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The 100 Deadliest Days for Teen Drivers

A message from Community Parent Center Director Wendy Tepfer

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This is a message from Wendy Tepfer, director of the Bellmore-Merrick Community Parent Center.

Summer is usually an exciting time for teens to enjoy a carefree break from the stress and pressure of school. It's the season for celebrations — proms, graduations and summer vacations. For teenage drivers, it's usually the perfect time to get into the car and have some fun!

However, it is that way of thinking that makes these next 100 days so dangerous for teens every year, and especially this year.

We are living through an extremely scary and unsettling time, faced with making hard, but necessary, choices to ensure the health and safety of our families. The Covid-19 pandemic has changed our lives in many ways, and we will all have to adjust to the "new normal" as we move forward.

Sadly, one thing that has not changed is that motor vehicle crashes are still the leading cause of death and injury for teens.

New York State schools are officially closed for the remainder of the academic year due to the crisis, and teens have been at home, learning remotely and social distancing for over two months. Therefore, many more teen drivers will be tempted to get out on the roads.

With more teens driving, parents need to remember that Memorial Day marks the start of the "100 Deadliest Days" for teen drivers. The 100 days between Memorial Day and Labor Day are historically among the deadliest for teen drivers; a time when the number of teen driving-related injuries and deaths increase dramatically.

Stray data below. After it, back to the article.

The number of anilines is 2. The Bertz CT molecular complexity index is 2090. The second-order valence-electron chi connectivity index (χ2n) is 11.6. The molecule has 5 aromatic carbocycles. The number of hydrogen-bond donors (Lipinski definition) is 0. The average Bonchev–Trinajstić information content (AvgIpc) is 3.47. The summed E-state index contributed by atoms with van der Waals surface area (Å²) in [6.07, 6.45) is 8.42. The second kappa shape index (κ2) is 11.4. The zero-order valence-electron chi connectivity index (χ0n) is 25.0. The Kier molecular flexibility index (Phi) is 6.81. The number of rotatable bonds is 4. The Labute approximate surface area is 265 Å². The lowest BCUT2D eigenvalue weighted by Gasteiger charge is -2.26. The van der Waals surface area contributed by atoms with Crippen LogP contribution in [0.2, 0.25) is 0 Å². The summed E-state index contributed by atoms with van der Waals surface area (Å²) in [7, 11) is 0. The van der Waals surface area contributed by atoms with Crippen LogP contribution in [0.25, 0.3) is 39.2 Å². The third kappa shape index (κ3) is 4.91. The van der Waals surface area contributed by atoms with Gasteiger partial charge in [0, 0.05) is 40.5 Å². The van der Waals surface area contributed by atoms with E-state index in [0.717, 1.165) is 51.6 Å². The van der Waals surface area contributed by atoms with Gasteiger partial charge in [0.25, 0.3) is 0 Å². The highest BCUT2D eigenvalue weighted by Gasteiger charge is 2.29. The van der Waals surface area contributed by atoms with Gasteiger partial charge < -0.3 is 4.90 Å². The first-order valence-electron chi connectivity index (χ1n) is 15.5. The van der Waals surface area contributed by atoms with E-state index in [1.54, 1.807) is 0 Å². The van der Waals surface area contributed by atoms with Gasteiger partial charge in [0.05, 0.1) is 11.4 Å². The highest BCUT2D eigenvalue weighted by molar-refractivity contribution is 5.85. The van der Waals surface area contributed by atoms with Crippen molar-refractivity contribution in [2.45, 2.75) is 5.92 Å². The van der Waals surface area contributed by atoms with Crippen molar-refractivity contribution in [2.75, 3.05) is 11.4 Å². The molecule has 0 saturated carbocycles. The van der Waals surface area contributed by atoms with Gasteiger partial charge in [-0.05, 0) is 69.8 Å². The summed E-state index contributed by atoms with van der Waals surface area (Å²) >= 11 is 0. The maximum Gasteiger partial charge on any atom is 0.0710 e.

In 2019, the average number of deaths from crashes involving teen drivers was approximately 17 percent higher per day compared with other days of the year, a sobering statistic. The National Highway Traffic Safety Administration attributes the higher crash rates for teens to having more free time, less adult supervision and more opportunities to drive at night with their friends.

Parents can play a vital role in reducing the risk of a teen car crash by taking advantage of the extra time they have at home, and speaking with their teens about driving safety. Parents should not take anything for granted, make no assumptions, and expect the unexpected when it comes to their teens’ driving behaviors.

This is a crucial time for education, awareness and smart decision making.

Keep your teen driver safe by:

  • Limiting how often they drive in high-risk situations (at night, on weekends, in bad weather)
  • Limiting the number of passengers permitted in the car
  • Prohibiting alcohol or other drug use
  • Banning use of cell phones and all other electronics devices
  • Making sure that seatbelts are always worn by the driver and all passengers

Parents are the most important influence on their teen when it comes to risky behaviors and driving. Be a positive role model for your teen driver. It’s hard to convince your teen driver to engage in safe driving practices, like wearing a seat belt, obeying the speed limit or turning off the cell phone, if you are not also demonstrating these behaviors.

Please continue to practice social distancing to keep your family healthy and safe during the COVID -19 crisis, and help keep your teen driver safe on the roads by following the suggestions offered.

Be well and stay safe.

— Compiled by Andrew Garcia